Rounding out this first issue is a jaunt to 1940s London, as Inspector Charles Whiteman sends a violent message to the Irish community amid the horror of the Blitz. These pages are handled by artist Phil Winslade, who gives this period setting a slick, pulpy sheen that is perfect for the 1940's setting. Spencer sets up Whiteman as a man willing to commit heinous acts in the pursuit of his brand of justice as well as a man that may be not all he appears and in a time of spies and daggers in the dark, that makes all the sense in the world. Here Spencer displays his complete commitment to making Bodies as big and as genre-centric as possible. In the span of this number one he ticks all sorts of boxes for all sorts of different genres, but they all mesh together wonderfully into one big, strange, and enthralling story. Winslade nails the clothing and look of the 1940's as he brings it all home with intimate, yet grand feeling panels.
While each artist dazzles during their respective decades, enough can’t be said about the vast talents of Lee Loughridge throughout Bodies #1. With each artist’s work during their respective decades, Loughridge adapts and changes his colors in order to suit each six-page vignette. The 1890s are colored with heavy blacks, smoky grays, shocking reds, and sickly looking whites. 2014 is rendered with cool blues and grays highlighting the only modern setting of the issue. 2050 is saturated with gamey yellows and hazy purples to hammer home the new alien nature of the fallen familiar setting. 1940 closes out the book with a restrained and muted color pallet as Loughridge anchors himself back down employing standard blues, blacks, oranges, and heavy shadowing to hammer home the pulpy feel of the ending segment. Loughridge completely runs away with anything and everything the artists throw at him giving Bodies #1 a truly signature look while maintaining a constant visual throughline from beginning to end.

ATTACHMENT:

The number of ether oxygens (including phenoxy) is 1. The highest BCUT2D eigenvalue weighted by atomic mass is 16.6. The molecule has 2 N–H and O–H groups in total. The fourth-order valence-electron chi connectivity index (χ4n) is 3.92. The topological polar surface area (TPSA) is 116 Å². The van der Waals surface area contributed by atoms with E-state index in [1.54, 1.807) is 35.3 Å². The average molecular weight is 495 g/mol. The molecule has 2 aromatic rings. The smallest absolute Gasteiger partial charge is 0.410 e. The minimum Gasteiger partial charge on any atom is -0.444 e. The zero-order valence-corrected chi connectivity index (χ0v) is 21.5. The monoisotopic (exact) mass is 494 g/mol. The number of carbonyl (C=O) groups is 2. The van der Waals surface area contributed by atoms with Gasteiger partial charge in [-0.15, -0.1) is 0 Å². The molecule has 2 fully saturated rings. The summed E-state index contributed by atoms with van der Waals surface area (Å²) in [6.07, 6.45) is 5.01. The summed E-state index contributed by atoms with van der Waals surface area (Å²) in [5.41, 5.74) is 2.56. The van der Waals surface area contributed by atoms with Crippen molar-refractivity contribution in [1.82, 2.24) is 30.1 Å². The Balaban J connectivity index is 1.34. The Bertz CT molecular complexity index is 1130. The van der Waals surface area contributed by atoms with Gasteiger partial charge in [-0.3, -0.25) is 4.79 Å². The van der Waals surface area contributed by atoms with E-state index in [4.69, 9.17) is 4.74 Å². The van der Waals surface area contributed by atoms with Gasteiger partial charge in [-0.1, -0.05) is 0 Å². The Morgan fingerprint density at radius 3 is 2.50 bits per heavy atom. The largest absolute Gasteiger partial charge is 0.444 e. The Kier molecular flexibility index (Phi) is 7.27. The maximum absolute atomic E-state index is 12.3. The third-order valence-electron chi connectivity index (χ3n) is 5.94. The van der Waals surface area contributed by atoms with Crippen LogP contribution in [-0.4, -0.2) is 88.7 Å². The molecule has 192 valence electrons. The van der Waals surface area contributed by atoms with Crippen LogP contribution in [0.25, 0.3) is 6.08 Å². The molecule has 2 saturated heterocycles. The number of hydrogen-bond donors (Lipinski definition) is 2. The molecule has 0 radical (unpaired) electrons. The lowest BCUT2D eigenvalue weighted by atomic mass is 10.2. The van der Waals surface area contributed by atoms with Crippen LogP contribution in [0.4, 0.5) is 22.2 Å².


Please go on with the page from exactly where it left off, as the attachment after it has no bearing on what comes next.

Bodies #1 is exactly the kind of book that one would want and expect from Vertigo. Nothing is ever what it seems to be at first within the pages of a Vertigo book and Bodies #1 is a perfect crystallization of that mentality. We have an seemingly impossible murder than spans decades along with a group of detectives, a few of which may be hiding things from everyone, including themselves, as well as hints toward a wide spread conspiracy and a looming event that may or may not be the end of the world as we know it. Bodies #1 aims to be a great many things, but above all, it is a wildly engrossing debut issue to what very well could be one of this year’s top works from Vertigo.